5 Things You Are Legally Required to Disclose in Your Home Sale

By Mark Lemmons  I  July 20, 2022

If you’re selling your home, you’re probably wondering how to handle disclosing unfavorable information. Sometimes, it’s difficult to know what you need to divulge about your home and its history! In Texas, there are several things that sellers are legally required to disclose prior to selling. This is done in a Seller’s Disclosure Statement.

Here are 5 common issues you are legally required to disclose. Be sure to read to the end to find out what you are not required to disclose!

1. Structural repairs

If you have had any structural repairs on your home, you are required to disclose that to a potential buyer. These items may consist of repairs to your:

● Foundation
● Roof
● Subfloors
● Columns and beams
● Load-bearing walls
● Columns and joists
● Deck

Any work done on these items should be disclosed so that a potential buyer can make an informed decision about the structural integrity of the home. If you are aware of any previous repairs in any of these areas, you need to include that on your Seller’s Disclosure. 

2. Previous fires
Previous fires also must be disclosed – even if they were not caused by anything mechanically wrong in the home. If the damage has been repaired and otherwise would not be detectable, it is still something that a seller’s disclosure form requires you to divulge. This gives a potential buyer the opportunity to see the steps that were taken to remedy any fire damage and double-check for any structural issues that could have been caused by the fire.
3. Water damage

You also must disclose any water damage that you are aware of, even if the issue has been resolved. Oftentimes, water damage is caused by:

● Leaking toilets
● Rusty pipes
● Old water heaters
● Poor roofing
● Bad landscape drainage around the foundation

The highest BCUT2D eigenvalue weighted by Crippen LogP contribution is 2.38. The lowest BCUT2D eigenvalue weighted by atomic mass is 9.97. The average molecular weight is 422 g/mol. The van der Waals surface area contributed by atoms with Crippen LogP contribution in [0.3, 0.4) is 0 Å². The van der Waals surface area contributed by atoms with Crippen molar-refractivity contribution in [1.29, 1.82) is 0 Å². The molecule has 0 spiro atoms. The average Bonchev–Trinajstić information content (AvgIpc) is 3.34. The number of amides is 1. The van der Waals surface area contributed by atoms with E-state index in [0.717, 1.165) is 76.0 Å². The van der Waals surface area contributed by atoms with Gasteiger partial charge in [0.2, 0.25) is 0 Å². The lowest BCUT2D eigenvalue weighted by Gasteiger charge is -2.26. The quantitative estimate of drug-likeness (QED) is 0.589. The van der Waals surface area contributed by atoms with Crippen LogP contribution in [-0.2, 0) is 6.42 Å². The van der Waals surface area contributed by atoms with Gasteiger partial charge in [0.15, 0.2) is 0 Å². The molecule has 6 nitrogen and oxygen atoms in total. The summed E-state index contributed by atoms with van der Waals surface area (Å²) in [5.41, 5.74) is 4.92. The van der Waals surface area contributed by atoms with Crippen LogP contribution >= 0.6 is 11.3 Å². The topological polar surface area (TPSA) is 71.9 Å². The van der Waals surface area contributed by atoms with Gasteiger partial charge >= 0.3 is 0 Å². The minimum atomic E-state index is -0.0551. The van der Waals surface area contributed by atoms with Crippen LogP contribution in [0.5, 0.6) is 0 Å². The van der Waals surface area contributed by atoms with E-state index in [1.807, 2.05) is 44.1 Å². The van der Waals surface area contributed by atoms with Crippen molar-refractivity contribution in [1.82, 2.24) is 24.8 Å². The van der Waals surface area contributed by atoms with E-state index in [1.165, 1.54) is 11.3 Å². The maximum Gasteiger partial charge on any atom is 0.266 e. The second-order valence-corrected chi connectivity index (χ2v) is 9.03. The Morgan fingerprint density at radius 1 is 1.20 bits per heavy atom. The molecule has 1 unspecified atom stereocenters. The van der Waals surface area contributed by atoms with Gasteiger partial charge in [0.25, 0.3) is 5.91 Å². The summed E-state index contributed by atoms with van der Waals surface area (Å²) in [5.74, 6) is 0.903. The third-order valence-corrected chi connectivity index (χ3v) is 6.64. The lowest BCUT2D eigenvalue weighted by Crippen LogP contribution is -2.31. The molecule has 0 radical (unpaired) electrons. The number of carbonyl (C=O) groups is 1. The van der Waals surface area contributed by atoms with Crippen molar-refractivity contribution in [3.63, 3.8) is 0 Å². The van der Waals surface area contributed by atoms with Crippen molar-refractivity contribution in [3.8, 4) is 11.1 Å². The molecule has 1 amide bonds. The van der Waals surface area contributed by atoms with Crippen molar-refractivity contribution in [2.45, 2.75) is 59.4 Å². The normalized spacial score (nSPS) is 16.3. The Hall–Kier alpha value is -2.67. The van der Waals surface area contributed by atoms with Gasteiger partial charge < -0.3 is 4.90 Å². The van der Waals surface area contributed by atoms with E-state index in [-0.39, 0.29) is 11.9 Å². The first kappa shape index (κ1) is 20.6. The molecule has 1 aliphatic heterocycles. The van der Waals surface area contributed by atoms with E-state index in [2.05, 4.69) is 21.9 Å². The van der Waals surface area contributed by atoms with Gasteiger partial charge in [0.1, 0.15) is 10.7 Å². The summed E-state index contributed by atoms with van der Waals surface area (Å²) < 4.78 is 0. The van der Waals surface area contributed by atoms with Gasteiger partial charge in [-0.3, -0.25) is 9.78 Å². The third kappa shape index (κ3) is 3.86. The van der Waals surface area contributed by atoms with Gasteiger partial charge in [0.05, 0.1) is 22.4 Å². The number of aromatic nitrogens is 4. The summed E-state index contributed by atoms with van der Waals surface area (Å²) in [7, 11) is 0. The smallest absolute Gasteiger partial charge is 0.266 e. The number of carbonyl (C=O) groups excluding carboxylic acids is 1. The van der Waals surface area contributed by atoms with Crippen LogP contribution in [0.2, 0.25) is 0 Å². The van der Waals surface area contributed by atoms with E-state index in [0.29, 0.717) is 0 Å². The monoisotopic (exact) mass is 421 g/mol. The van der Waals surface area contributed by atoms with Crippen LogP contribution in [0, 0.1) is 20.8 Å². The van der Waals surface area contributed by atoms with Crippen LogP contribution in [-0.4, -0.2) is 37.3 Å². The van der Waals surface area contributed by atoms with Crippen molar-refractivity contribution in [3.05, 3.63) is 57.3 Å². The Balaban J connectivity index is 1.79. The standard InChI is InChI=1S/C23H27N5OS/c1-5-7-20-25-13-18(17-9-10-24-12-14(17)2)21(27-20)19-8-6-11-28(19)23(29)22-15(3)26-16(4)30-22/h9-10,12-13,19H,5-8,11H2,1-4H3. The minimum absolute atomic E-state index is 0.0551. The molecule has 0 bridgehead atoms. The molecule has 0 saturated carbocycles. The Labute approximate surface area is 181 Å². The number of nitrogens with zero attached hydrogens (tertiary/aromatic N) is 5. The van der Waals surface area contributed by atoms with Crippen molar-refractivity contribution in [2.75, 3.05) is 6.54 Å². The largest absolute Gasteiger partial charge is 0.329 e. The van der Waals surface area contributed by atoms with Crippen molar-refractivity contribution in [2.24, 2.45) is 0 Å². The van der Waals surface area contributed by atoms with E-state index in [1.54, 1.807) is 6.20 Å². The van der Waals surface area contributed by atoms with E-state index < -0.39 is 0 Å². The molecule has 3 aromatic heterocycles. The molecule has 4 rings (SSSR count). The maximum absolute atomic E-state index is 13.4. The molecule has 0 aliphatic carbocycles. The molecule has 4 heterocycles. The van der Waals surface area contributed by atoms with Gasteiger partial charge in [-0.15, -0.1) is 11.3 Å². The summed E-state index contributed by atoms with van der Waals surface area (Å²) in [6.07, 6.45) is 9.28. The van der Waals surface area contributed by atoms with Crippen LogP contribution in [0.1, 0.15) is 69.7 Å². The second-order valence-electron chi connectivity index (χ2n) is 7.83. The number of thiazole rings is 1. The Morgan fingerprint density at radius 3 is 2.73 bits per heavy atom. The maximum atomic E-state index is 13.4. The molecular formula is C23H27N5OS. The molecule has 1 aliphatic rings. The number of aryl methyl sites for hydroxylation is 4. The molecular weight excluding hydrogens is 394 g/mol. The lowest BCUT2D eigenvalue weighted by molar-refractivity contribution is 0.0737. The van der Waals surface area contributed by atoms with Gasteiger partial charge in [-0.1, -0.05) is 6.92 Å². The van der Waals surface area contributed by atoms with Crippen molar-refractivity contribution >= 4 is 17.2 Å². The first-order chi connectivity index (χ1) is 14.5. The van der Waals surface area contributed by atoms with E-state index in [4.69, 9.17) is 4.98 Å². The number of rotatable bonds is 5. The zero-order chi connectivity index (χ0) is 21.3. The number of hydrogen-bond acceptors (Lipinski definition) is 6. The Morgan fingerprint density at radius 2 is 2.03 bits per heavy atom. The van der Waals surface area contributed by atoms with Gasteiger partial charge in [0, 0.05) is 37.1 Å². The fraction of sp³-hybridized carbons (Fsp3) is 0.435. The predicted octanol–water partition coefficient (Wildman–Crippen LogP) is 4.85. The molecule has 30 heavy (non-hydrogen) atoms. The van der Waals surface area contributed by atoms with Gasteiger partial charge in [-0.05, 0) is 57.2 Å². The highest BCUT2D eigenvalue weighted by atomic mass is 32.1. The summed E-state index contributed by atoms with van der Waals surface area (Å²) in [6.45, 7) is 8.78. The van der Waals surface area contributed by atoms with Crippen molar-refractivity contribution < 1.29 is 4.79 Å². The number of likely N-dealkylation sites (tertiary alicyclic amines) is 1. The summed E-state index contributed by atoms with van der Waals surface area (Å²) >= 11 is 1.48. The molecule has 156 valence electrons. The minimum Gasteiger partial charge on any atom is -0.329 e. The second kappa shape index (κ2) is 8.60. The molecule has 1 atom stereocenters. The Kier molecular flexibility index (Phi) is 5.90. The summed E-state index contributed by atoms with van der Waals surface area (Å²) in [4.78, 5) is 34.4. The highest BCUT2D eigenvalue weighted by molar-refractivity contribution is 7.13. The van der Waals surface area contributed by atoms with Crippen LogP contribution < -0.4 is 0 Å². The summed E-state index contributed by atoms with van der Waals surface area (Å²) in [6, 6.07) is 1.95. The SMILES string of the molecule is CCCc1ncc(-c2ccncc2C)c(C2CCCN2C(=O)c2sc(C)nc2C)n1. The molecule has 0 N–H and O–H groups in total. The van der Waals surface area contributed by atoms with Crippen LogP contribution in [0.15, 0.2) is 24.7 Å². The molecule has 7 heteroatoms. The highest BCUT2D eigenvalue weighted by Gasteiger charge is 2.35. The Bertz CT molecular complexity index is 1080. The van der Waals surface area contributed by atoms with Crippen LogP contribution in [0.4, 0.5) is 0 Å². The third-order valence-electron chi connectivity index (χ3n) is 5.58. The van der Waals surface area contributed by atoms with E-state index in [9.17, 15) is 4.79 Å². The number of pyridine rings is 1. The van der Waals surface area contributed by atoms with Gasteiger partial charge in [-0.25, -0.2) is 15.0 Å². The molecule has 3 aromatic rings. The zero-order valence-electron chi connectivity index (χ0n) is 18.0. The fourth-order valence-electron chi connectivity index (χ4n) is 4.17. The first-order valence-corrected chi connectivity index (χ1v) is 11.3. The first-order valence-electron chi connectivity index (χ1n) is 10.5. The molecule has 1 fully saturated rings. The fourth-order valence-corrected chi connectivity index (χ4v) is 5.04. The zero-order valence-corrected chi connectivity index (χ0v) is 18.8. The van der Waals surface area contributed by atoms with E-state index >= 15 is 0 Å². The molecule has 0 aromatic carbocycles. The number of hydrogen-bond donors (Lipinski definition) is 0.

● Water/sewer issues
● Backflow and cross-connection issues

If you’ve had any water damage, you will be asked to disclose that. Water damage is often a sign that there is a deeper problem going on, and a potential buyer has the right to know about it and make sure that the underlying cause has been addressed.

4. Termites
The first pest that comes to mind when it comes to real estate is usually termites – and for good reason! Termite damage affects approximately 600,000 homes per year in the U.S. If you’ve had any active termites, wood rot, or termite treatment, you will need to disclose that information. Interestingly, some states may ask about other infestations such as snakes, bedbugs, or mice. Texas does not require that sellers disclose any other pest issues, but it is always better to be upfront about any pest problems you’ve had. These issues will probably make a potential buyer trust you more and are unlikely to deter a serious buyer, since these issues can usually be resolved fairly easily.
5. Lead-based paint

Those are the most common issues that come up on Seller’s Disclosures. There’s a good reason why each of these items must be disclosed to a potential buyer. Less common items that must also be disclosed include:

● Hazardous or toxic waste
● Asbestos components
● Urea-formaldehyde insulation
● Radon gas
● Aluminum wiring
● Unplatted easements
● Previous use of premises for manufacture of methamphetamine
● Fence or sidewalk issues
● Driveway defects
● Electrical system issues
● Flooring problems
● Windows defects
● Lighting fixture issues
● Intercom system failures

What you don’t have to disclose
In Texas, there is one particular area that sellers are not required to disclose that other states do require: paranormal activity or emotional defects. Paranormal activity would include any unexplainable events, and emotional defects could include anything from a death in the home to a violent crime occuring at the residence. In Texas, that’s not something sellers or buyers have to worry about.
What to do with existing issues

If you have any small issues that can be addressed, it’s best to take care of them prior to filling out the Seller’s Disclosure. It does not look good to a buyer when small items like smoke detectors or electrical wiring are marked as defective in addition to larger items. It’s best to take care of the small problems and leave room for any larger items that you must report regardless of the present condition of the home (like the 5 items we covered).

If you need any help navigating your Seller’s Disclosure or listing your home, reach out! Our team is here to help.

Watch this video to learn the 3 biggest mistakes sellers make!

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